On Sunday (UPDATE: now sometime in September or October), the Martin Luther King Jr. National Memorial will be dedicated. As this will be the first major memorial dedicated in the Mall area since the National World War II Memorial in 2004, I thought it would be interesting to review the monument and solicit our readers’ views. For those interested in going to the dedication, the Martin Luther King, Jr. National Memorial Project Foundation has a FAQ page on the dedication ceremony and a handy walking directions pamphlet.
To quickly sum up my opinion: excellent, and long overdue, idea for a memorial, but it is poorly executed. Let me explain. I’ll be slightly kinder than Courtland Milloy but not by much and in some areas less (BTW: props to you, sir, on the Star Wars reference! Makings of a Millennial this one has.).
When you stop and think about it, why has it taken so long for a national memorial to be built to Dr. King? Arguably one of the most important Americans ever, and certainly one of the most important in recent history, memorializing MLK should have happened long ago. Certainly Dr. King’s importance to black Americans makes such a monument important. We have a statue to Christopher Columbus, which is seen as a monument for Italian Americans, and we have the FDR Memorial, which many people feel is a monument to WWII generation; then why aren’t there other statues or memorials for other groups? Certainly the idea of having a memorial for Martin Luther King is on firm ground.
However, as I said before, I feel the monument is poorly executed, and there are multiple reasons why. Much ink has been spilled on the fact that the sculptor is Chinese, so I will only briefly touch on this. In a time when many Americans, of all types, feel threatened by the Chinese people coming into their economic and political power on the international stage, it shows very poor judgment to effectively say “no American could craft this memorial.” Many people will probably call me out on this point, but remember that this is a national monument. It should not be considered horrible nationalism to think an American could be chosen for this honor.
But probably worse, I think this decision was made on a price point. That is, it was simply cheaper to go overseas. This goes into a long standing issue I have with the Federal Government deliberately taking no part in financing national monuments. I believe this is penny wise and pound foolish for our national identity. And I think Mr. Milloy makes many excellent points in this piece on the topic, particularly his closing line (Milloy’s article should also be read with this one).
I most have issues with the size of the statue. Why is the largest statue in the city, topping out at thirty feet, of a man who was so human? Normally, when a people build a colossal statue of a person, it is to deify that man or woman; that is to say “this person did things that cannot be accomplished by anyone else.” That was certainly not Dr. King’s message or his accomplishments. If anything, he is the embodiment of the idea that ordinary people can change the world together. Dr. King didn’t march alone; he didn’t organize the boycott of the Montgomery Bus system by himself; he wasn’t the only person who spoke at the March on Washington. His message was one of love for all people; that by showing society it’s evil ways, good could prevail. Is that really communicated by a thirty foot statue? His humanity is lost with this statue and it is Dr. King’s humanity that is most important to keep alive.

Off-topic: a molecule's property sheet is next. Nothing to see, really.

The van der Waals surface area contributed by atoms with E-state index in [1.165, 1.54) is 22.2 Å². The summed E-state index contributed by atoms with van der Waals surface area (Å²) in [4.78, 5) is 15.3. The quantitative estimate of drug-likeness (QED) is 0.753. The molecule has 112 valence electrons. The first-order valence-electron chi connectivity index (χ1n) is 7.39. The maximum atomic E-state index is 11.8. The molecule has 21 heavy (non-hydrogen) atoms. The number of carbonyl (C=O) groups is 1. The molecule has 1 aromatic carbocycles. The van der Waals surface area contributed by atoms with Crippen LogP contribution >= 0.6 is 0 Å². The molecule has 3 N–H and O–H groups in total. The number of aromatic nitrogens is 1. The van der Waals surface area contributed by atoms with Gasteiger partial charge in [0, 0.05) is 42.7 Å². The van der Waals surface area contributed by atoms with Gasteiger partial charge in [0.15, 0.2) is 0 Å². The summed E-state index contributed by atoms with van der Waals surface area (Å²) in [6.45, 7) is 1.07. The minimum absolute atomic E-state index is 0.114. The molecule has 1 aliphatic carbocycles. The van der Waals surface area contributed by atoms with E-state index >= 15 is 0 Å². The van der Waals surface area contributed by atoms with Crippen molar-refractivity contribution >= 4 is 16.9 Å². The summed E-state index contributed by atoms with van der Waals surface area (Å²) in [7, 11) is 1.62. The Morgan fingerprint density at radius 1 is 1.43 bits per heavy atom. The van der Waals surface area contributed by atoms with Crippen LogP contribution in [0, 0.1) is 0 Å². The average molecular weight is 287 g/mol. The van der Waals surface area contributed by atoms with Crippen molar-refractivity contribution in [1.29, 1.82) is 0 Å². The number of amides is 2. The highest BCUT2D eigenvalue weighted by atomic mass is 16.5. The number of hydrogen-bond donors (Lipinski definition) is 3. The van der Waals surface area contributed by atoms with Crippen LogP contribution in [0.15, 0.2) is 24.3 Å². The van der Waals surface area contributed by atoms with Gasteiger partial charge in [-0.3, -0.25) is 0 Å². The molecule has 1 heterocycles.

Lastly, I have issues with the face and the pose of the statue. With regard to the face, this is perhaps influenced by the fact that I am a photographer and there is ample documentation of what Dr. King looked like. Only in passing does the face of the statue look like Martin Luther King. Almost to a person, everyone I have spoken to about the statue feels it looks very Asian. When I see it, I am reminded of drawings of ancient Chinese emperors that I have seen in history books. That’s pretty bad when we know what the man looked like. Of course this is not a new issue in recent history (see the NYFD being accused of rewriting history), but it still troubles many people.
The pose also bothers me. Not because I think of it as confrontational, or that I think Dr. King never crossed his arms (a ridiculous counter argument but it was made), but because it is an awkward pose. The pose is simply not one that I see as noble, traditional, or practical for a statue. This is not a pose for honoring someone. I know that it is based on a photograph of King, but what works in photography and what works in sculpture is not necessarily the same thing.
I do want to end on some positive notes. First, not liking new memorials is more Washingtonian than politics. Very few monuments or memorials have ever been built without harsh criticism. Anyone else remember the anger over the World War II Memorial? Also, opinions do change over time. Many people who said they would never like the WWII Memorial say it has grown on them. And there are similar stories of other memorials, from the Grant Statue to the Lincoln Memorial. And lastly, it’s important to remember that this memorial is art. And art that doesn’t invoke a response is pretty lame art.
With that last point in mind, please speak out on your views! As a student of memorials and monuments, it always fascinates me to see how people memorialize people, places, and events. I’d love to hear your views.